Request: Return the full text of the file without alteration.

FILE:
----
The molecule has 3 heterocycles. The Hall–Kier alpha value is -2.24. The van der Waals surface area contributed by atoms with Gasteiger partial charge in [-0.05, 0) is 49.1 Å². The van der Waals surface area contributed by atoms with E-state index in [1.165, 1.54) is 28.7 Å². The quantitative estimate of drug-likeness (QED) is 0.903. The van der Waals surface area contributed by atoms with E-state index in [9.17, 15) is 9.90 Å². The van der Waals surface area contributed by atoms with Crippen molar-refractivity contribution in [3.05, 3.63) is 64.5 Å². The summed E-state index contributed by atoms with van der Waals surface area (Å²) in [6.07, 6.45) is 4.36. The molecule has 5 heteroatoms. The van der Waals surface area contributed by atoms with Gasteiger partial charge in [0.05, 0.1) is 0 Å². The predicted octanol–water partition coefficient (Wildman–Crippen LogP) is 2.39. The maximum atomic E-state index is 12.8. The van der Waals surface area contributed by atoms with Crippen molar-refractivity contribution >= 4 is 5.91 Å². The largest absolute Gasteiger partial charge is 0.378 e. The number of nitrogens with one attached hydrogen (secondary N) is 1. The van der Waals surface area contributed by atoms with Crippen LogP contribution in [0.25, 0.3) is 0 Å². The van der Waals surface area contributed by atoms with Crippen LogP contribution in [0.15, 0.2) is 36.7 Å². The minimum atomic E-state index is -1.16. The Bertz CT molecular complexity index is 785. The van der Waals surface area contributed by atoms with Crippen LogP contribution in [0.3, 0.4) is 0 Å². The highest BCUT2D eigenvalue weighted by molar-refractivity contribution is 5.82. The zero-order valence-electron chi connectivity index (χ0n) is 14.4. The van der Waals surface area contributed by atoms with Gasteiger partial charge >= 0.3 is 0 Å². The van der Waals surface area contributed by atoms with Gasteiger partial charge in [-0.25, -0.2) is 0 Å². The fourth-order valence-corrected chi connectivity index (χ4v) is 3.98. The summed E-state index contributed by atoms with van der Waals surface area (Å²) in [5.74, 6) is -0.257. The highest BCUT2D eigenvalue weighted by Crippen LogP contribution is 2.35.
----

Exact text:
The molecule has 3 heterocycles. The Hall–Kier alpha value is -2.24. The van der Waals surface area contributed by atoms with Gasteiger partial charge in [-0.05, 0) is 49.1 Å². The van der Waals surface area contributed by atoms with E-state index in [1.165, 1.54) is 28.7 Å². The quantitative estimate of drug-likeness (QED) is 0.903. The van der Waals surface area contributed by atoms with E-state index in [9.17, 15) is 9.90 Å². The van der Waals surface area contributed by atoms with Crippen molar-refractivity contribution in [3.05, 3.63) is 64.5 Å². The summed E-state index contributed by atoms with van der Waals surface area (Å²) in [6.07, 6.45) is 4.36. The molecule has 5 heteroatoms. The van der Waals surface area contributed by atoms with Gasteiger partial charge in [0.05, 0.1) is 0 Å². The predicted octanol–water partition coefficient (Wildman–Crippen LogP) is 2.39. The maximum atomic E-state index is 12.8. The van der Waals surface area contributed by atoms with Crippen molar-refractivity contribution >= 4 is 5.91 Å². The largest absolute Gasteiger partial charge is 0.378 e. The number of nitrogens with one attached hydrogen (secondary N) is 1. The van der Waals surface area contributed by atoms with Crippen LogP contribution in [0.25, 0.3) is 0 Å². The van der Waals surface area contributed by atoms with Crippen LogP contribution in [0.15, 0.2) is 36.7 Å². The minimum atomic E-state index is -1.16. The Bertz CT molecular complexity index is 785. The van der Waals surface area contributed by atoms with Crippen LogP contribution in [0.3, 0.4) is 0 Å². The highest BCUT2D eigenvalue weighted by molar-refractivity contribution is 5.82. The zero-order valence-electron chi connectivity index (χ0n) is 14.4. The van der Waals surface area contributed by atoms with Gasteiger partial charge >= 0.3 is 0 Å². The van der Waals surface area contributed by atoms with Gasteiger partial charge in [-0.25, -0.2) is 0 Å². The fourth-order valence-corrected chi connectivity index (χ4v) is 3.98. The summed E-state index contributed by atoms with van der Waals surface area (Å²) in [5.74, 6) is -0.257. The highest BCUT2D eigenvalue weighted by Crippen LogP contribution is 2.35.